Architects: Ricardo Bofill
- Area: 300000 m²
- Year: 2011
Photographs:Gregori Civera, Lluis Carbonell
- Local Architect: Elie Mouyal
- Associate Architect: Jean-Pierre Carniaux
- Project Coordinator: Dimitri Davoise
- Urban Architect: Giorgio Cui
- Senior Architects: Eduardo Wachs, Hilario Pareja Jr, Jose Mariá Rociás
- Team Of Architects: Alvaro Miranda Bermudez, Arnau Roca, Margarida Dinis, Angelina Solms, Francesco Marchi, Lars Sorensen, Martin Plante, Ricardo Levi, Suchi Vora
- Interior Architect: Marta Vilallonga
- Team Of Interior Architects: Alba Agüera, Benjamin Migliore, Hécto Gascó, Melanir Weitz
- Chief Executive Officer: Pablo Bofill
- City: Ben Guerir
- Country: Morocco
Text description provided by the architects. Benguerir is only seventy kilometres from Marrakesh. Fes and Meknes aren’t far away either, cities whose winding medinas are among the most beautiful in the world. And can we ignore the white avenues of Casablanca, shaped by the art deco movement? The gardens of Rabat? The oases of the Draa Valley? The ksour and the earthen palaces south of the Atlas? No; it’s impossible to build on Moroccan soil as you would on the Chinese steppe or in the Las Vegas desert.
Here more than elsewhere, I needed to take into account a context. An art of living. A civilisation. Re-establish a link with what used to be a national source of pride: the art of building a city. Cities that the world continues to admire, from the beating heart of old Marrakesh, Jemaa el-Fna, to the mosque of Cordoba, Spain.
This project reinforced my conviction that it was possible to join the richness of Morocco’s heritage with modernity. Recognising the strength of a tradition does not mean that you only look backwards; approaching the future with an antiquated mentality would be fatal. The economic, technical and social conditions in which the Mohammed VI campus is being built today, not to mention the whole of the Green City, are completely removed from those that gave rise to the Koutoubia and the Agdal Basin. In Benguerir I wanted arcades, covered or semi-covered streets, public spaces that were relatively tight and narrow. Details that speak to those who were born in the Kingdom, or who know its subtleties at the very least. I invented an architecture that emphasises the geometry of the square, works through all the variations of the patio, and that brings back the major figures of Moroccan culture, such as the moucharaby or the Arab–Andalusian arabesque.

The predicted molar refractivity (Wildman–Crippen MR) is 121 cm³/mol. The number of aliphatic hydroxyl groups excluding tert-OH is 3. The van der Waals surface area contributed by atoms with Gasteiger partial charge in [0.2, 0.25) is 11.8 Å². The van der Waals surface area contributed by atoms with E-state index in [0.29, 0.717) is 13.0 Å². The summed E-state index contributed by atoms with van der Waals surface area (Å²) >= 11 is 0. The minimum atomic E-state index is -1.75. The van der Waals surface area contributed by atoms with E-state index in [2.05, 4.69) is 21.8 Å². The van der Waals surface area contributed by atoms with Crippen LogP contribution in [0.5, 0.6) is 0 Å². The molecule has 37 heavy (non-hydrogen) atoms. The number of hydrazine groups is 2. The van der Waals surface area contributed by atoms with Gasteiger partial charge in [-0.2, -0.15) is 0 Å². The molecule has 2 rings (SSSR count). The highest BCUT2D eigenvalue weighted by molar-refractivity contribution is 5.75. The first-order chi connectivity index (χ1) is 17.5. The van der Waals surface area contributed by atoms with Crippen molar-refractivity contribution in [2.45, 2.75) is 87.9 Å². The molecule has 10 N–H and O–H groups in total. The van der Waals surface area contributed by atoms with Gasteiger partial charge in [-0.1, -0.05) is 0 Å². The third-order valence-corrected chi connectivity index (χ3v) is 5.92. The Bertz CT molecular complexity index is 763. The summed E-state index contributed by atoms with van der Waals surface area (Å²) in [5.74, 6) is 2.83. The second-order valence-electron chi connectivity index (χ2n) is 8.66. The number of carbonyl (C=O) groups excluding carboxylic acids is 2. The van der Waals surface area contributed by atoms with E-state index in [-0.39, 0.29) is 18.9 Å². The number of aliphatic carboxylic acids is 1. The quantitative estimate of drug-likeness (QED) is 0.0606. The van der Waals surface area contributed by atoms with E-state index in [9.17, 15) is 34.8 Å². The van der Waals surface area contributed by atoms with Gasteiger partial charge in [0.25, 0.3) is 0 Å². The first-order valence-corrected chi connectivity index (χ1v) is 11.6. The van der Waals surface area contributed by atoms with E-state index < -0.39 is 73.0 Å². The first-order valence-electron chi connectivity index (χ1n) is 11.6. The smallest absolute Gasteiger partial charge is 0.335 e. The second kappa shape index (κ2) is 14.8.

Of course, all these elements that weld together a community and create an identity have been updated. Reworked. Adapted. Like most Moroccan towns, for example, the campus has a central square and a pedestrian walkway that goes from one end to the other. Its colours evoke the cities of the desert. It’s planted with olive, cypress and palm trees—the emblematic trees of Morocco. But it also has a pergola of the sort that does not exist anywhere else. This structure is the fruit of long mathematic calculations. The realisation of algorithms, through steel and glass, that only computer software could master. To be sure enough of his references that he might demand an uncompromising modernity—that’s also the role of the architect. It’s because the Mohammed VI campus is so rooted in Moroccan soil that the pergola can be seen for what it is, a work of the avant-garde.
The Mohammed VI Polytechnic University project is unique. For its size. For its climate. For its ambitions. For its methodology. And for the range of skills that it had to bring together. The industrialisation of the construction process proved itself to be necessary, along with rapid decision making. Strong, legitimate environmental and technological expectations were satisfied. The urban story is being written now more than ever—but in a time that is steeped with centuries of culture.